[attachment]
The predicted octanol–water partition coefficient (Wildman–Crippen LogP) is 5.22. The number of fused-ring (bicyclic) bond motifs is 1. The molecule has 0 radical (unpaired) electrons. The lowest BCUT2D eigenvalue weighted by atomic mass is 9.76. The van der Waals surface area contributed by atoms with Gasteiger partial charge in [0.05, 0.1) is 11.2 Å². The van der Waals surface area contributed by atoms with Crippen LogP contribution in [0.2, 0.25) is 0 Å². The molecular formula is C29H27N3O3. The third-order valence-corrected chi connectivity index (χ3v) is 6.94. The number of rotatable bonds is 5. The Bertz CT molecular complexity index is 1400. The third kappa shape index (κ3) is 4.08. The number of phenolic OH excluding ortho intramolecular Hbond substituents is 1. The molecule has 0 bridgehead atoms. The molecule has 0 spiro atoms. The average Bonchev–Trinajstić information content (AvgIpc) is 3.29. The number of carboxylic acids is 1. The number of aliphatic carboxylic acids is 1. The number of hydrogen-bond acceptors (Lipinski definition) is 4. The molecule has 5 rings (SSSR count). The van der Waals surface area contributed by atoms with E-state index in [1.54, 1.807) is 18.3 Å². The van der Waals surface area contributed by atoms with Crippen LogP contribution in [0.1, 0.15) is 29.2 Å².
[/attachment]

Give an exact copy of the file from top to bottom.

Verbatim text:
The predicted octanol–water partition coefficient (Wildman–Crippen LogP) is 5.22. The number of fused-ring (bicyclic) bond motifs is 1. The molecule has 0 radical (unpaired) electrons. The lowest BCUT2D eigenvalue weighted by atomic mass is 9.76. The van der Waals surface area contributed by atoms with Gasteiger partial charge in [0.05, 0.1) is 11.2 Å². The van der Waals surface area contributed by atoms with Crippen LogP contribution in [0.2, 0.25) is 0 Å². The molecular formula is C29H27N3O3. The third-order valence-corrected chi connectivity index (χ3v) is 6.94. The number of rotatable bonds is 5. The Bertz CT molecular complexity index is 1400. The third kappa shape index (κ3) is 4.08. The number of phenolic OH excluding ortho intramolecular Hbond substituents is 1. The molecule has 0 bridgehead atoms. The molecule has 0 spiro atoms. The average Bonchev–Trinajstić information content (AvgIpc) is 3.29. The number of carboxylic acids is 1. The number of aliphatic carboxylic acids is 1. The number of hydrogen-bond acceptors (Lipinski definition) is 4. The molecule has 5 rings (SSSR count). The van der Waals surface area contributed by atoms with E-state index in [1.54, 1.807) is 18.3 Å². The van der Waals surface area contributed by atoms with Crippen LogP contribution in [0.1, 0.15) is 29.2 Å².